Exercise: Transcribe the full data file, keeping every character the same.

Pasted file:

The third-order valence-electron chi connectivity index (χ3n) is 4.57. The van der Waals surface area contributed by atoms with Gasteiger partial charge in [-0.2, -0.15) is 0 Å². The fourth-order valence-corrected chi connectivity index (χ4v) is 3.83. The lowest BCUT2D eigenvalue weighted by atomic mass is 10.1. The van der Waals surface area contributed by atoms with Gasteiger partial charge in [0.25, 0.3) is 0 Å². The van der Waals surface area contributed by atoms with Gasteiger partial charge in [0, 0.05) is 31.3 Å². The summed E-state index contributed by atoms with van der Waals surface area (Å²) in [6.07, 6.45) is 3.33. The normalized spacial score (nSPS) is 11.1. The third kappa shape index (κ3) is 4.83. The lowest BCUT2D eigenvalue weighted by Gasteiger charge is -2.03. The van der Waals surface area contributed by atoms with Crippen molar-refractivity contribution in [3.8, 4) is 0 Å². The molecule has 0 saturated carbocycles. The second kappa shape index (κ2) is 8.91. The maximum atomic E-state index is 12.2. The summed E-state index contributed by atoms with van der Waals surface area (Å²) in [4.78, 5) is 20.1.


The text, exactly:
The third-order valence-electron chi connectivity index (χ3n) is 4.57. The van der Waals surface area contributed by atoms with Gasteiger partial charge in [-0.2, -0.15) is 0 Å². The fourth-order valence-corrected chi connectivity index (χ4v) is 3.83. The lowest BCUT2D eigenvalue weighted by atomic mass is 10.1. The van der Waals surface area contributed by atoms with Gasteiger partial charge in [0.25, 0.3) is 0 Å². The van der Waals surface area contributed by atoms with Gasteiger partial charge in [0, 0.05) is 31.3 Å². The summed E-state index contributed by atoms with van der Waals surface area (Å²) in [6.07, 6.45) is 3.33. The normalized spacial score (nSPS) is 11.1. The third kappa shape index (κ3) is 4.83. The lowest BCUT2D eigenvalue weighted by Gasteiger charge is -2.03. The van der Waals surface area contributed by atoms with Crippen molar-refractivity contribution in [3.8, 4) is 0 Å². The molecule has 0 saturated carbocycles. The second kappa shape index (κ2) is 8.91. The maximum atomic E-state index is 12.2. The summed E-state index contributed by atoms with van der Waals surface area (Å²) in [4.78, 5) is 20.1.